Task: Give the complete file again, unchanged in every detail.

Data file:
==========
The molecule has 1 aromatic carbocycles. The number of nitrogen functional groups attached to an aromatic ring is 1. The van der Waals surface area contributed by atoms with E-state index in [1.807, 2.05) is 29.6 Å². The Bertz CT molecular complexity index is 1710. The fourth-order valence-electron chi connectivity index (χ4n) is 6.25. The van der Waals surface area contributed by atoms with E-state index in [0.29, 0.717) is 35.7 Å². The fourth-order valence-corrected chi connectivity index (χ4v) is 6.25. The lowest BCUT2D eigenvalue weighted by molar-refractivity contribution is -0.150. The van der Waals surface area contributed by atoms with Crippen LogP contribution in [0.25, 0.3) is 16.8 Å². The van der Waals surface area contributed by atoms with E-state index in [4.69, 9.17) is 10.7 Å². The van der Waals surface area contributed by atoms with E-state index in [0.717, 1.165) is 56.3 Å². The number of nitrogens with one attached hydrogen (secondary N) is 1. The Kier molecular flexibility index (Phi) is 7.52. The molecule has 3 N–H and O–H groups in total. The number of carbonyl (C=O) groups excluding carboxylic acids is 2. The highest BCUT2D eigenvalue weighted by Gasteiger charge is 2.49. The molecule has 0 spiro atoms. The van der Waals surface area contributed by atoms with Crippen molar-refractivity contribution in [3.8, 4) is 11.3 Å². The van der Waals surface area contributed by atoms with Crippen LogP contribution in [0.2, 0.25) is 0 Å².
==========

The molecule has 1 aromatic carbocycles. The number of nitrogen functional groups attached to an aromatic ring is 1. The van der Waals surface area contributed by atoms with E-state index in [1.807, 2.05) is 29.6 Å². The Bertz CT molecular complexity index is 1710. The fourth-order valence-electron chi connectivity index (χ4n) is 6.25. The van der Waals surface area contributed by atoms with E-state index in [0.29, 0.717) is 35.7 Å². The fourth-order valence-corrected chi connectivity index (χ4v) is 6.25. The lowest BCUT2D eigenvalue weighted by molar-refractivity contribution is -0.150. The van der Waals surface area contributed by atoms with Crippen LogP contribution in [0.25, 0.3) is 16.8 Å². The van der Waals surface area contributed by atoms with E-state index in [4.69, 9.17) is 10.7 Å². The van der Waals surface area contributed by atoms with E-state index in [0.717, 1.165) is 56.3 Å². The number of nitrogens with one attached hydrogen (secondary N) is 1. The Kier molecular flexibility index (Phi) is 7.52. The molecule has 3 N–H and O–H groups in total. The number of carbonyl (C=O) groups excluding carboxylic acids is 2. The highest BCUT2D eigenvalue weighted by Gasteiger charge is 2.49. The molecule has 0 spiro atoms. The van der Waals surface area contributed by atoms with Crippen molar-refractivity contribution in [3.8, 4) is 11.3 Å². The van der Waals surface area contributed by atoms with Crippen LogP contribution in [0.2, 0.25) is 0 Å².